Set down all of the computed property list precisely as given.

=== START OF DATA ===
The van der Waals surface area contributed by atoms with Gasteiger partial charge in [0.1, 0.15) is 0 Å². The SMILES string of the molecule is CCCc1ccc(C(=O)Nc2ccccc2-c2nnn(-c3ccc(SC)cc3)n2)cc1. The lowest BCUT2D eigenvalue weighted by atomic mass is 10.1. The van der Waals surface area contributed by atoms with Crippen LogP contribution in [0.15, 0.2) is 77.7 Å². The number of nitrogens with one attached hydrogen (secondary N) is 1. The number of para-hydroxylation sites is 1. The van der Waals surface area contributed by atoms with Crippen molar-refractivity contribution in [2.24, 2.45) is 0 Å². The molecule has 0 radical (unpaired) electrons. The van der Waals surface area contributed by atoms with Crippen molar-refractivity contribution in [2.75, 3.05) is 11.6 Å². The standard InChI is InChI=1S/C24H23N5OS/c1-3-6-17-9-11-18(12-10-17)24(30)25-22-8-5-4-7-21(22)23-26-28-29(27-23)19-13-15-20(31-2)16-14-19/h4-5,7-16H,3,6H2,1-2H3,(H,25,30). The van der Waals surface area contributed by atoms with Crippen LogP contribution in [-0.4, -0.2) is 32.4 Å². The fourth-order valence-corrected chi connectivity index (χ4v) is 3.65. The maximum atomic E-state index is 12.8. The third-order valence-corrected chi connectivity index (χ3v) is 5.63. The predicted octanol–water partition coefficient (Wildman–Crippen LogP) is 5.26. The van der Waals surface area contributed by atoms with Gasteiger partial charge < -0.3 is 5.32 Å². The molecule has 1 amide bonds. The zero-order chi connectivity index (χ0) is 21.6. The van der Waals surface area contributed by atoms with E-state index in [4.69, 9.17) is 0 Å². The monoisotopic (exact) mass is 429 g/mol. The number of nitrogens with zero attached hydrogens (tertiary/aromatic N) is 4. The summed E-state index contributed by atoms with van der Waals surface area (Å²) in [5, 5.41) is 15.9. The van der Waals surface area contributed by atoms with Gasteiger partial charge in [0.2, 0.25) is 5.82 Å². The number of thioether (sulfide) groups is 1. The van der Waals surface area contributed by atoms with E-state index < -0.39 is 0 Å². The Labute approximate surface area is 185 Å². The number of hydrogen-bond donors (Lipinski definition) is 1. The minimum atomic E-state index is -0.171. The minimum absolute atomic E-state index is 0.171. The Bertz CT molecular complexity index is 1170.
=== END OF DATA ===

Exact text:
The van der Waals surface area contributed by atoms with Gasteiger partial charge in [0.1, 0.15) is 0 Å². The SMILES string of the molecule is CCCc1ccc(C(=O)Nc2ccccc2-c2nnn(-c3ccc(SC)cc3)n2)cc1. The lowest BCUT2D eigenvalue weighted by atomic mass is 10.1. The van der Waals surface area contributed by atoms with Crippen LogP contribution in [0.15, 0.2) is 77.7 Å². The number of nitrogens with one attached hydrogen (secondary N) is 1. The number of para-hydroxylation sites is 1. The van der Waals surface area contributed by atoms with Crippen molar-refractivity contribution in [2.24, 2.45) is 0 Å². The molecule has 0 radical (unpaired) electrons. The van der Waals surface area contributed by atoms with Crippen molar-refractivity contribution in [2.75, 3.05) is 11.6 Å². The standard InChI is InChI=1S/C24H23N5OS/c1-3-6-17-9-11-18(12-10-17)24(30)25-22-8-5-4-7-21(22)23-26-28-29(27-23)19-13-15-20(31-2)16-14-19/h4-5,7-16H,3,6H2,1-2H3,(H,25,30). The van der Waals surface area contributed by atoms with Crippen LogP contribution in [-0.4, -0.2) is 32.4 Å². The fourth-order valence-corrected chi connectivity index (χ4v) is 3.65. The maximum atomic E-state index is 12.8. The third-order valence-corrected chi connectivity index (χ3v) is 5.63. The predicted octanol–water partition coefficient (Wildman–Crippen LogP) is 5.26. The van der Waals surface area contributed by atoms with Gasteiger partial charge < -0.3 is 5.32 Å². The molecule has 1 amide bonds. The zero-order chi connectivity index (χ0) is 21.6. The van der Waals surface area contributed by atoms with E-state index in [4.69, 9.17) is 0 Å². The monoisotopic (exact) mass is 429 g/mol. The number of nitrogens with zero attached hydrogens (tertiary/aromatic N) is 4. The summed E-state index contributed by atoms with van der Waals surface area (Å²) in [5, 5.41) is 15.9. The van der Waals surface area contributed by atoms with Gasteiger partial charge in [0.2, 0.25) is 5.82 Å². The number of thioether (sulfide) groups is 1. The van der Waals surface area contributed by atoms with E-state index < -0.39 is 0 Å². The Labute approximate surface area is 185 Å². The number of hydrogen-bond donors (Lipinski definition) is 1. The minimum atomic E-state index is -0.171. The minimum absolute atomic E-state index is 0.171. The Bertz CT molecular complexity index is 1170.